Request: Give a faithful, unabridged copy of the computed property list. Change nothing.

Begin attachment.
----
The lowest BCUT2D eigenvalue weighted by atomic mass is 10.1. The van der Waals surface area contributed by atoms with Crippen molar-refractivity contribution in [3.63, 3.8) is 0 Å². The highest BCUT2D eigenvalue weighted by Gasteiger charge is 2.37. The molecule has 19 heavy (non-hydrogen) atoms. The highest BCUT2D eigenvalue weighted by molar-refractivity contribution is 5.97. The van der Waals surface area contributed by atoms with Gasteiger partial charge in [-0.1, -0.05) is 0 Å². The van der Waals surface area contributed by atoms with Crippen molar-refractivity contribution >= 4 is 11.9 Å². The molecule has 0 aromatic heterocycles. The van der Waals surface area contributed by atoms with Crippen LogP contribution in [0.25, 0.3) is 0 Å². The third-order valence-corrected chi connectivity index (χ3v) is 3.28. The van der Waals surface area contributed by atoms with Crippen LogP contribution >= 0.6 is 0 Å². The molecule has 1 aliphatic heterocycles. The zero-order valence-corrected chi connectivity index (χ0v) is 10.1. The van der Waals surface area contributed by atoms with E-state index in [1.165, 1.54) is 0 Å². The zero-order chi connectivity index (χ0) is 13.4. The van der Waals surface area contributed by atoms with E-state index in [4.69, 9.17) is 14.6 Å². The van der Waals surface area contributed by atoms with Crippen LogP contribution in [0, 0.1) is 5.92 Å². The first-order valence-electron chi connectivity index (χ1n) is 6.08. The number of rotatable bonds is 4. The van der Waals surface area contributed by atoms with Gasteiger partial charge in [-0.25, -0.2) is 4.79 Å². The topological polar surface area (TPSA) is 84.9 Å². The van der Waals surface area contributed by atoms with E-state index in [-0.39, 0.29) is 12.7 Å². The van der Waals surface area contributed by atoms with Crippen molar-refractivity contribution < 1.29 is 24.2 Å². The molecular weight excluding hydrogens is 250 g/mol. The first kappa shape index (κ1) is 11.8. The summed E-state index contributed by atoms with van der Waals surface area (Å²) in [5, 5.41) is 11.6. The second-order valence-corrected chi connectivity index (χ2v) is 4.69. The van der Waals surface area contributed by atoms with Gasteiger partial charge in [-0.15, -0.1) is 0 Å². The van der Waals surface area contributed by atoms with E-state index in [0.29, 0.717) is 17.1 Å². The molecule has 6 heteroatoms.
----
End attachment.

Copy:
The lowest BCUT2D eigenvalue weighted by atomic mass is 10.1. The van der Waals surface area contributed by atoms with Crippen molar-refractivity contribution in [3.63, 3.8) is 0 Å². The highest BCUT2D eigenvalue weighted by Gasteiger charge is 2.37. The molecule has 19 heavy (non-hydrogen) atoms. The highest BCUT2D eigenvalue weighted by molar-refractivity contribution is 5.97. The van der Waals surface area contributed by atoms with Gasteiger partial charge in [-0.1, -0.05) is 0 Å². The van der Waals surface area contributed by atoms with Crippen molar-refractivity contribution >= 4 is 11.9 Å². The molecule has 0 aromatic heterocycles. The van der Waals surface area contributed by atoms with Crippen LogP contribution in [0.25, 0.3) is 0 Å². The third-order valence-corrected chi connectivity index (χ3v) is 3.28. The van der Waals surface area contributed by atoms with Crippen LogP contribution >= 0.6 is 0 Å². The molecule has 1 aliphatic heterocycles. The zero-order valence-corrected chi connectivity index (χ0v) is 10.1. The van der Waals surface area contributed by atoms with E-state index in [1.165, 1.54) is 0 Å². The zero-order chi connectivity index (χ0) is 13.4. The van der Waals surface area contributed by atoms with E-state index in [4.69, 9.17) is 14.6 Å². The van der Waals surface area contributed by atoms with Crippen LogP contribution in [0, 0.1) is 5.92 Å². The first-order valence-electron chi connectivity index (χ1n) is 6.08. The number of rotatable bonds is 4. The van der Waals surface area contributed by atoms with Gasteiger partial charge in [-0.25, -0.2) is 4.79 Å². The topological polar surface area (TPSA) is 84.9 Å². The van der Waals surface area contributed by atoms with E-state index in [-0.39, 0.29) is 12.7 Å². The van der Waals surface area contributed by atoms with Crippen molar-refractivity contribution < 1.29 is 24.2 Å². The molecular weight excluding hydrogens is 250 g/mol. The first kappa shape index (κ1) is 11.8. The summed E-state index contributed by atoms with van der Waals surface area (Å²) in [5, 5.41) is 11.6. The second-order valence-corrected chi connectivity index (χ2v) is 4.69. The van der Waals surface area contributed by atoms with Gasteiger partial charge in [-0.15, -0.1) is 0 Å². The van der Waals surface area contributed by atoms with E-state index in [0.29, 0.717) is 17.1 Å². The molecule has 6 heteroatoms.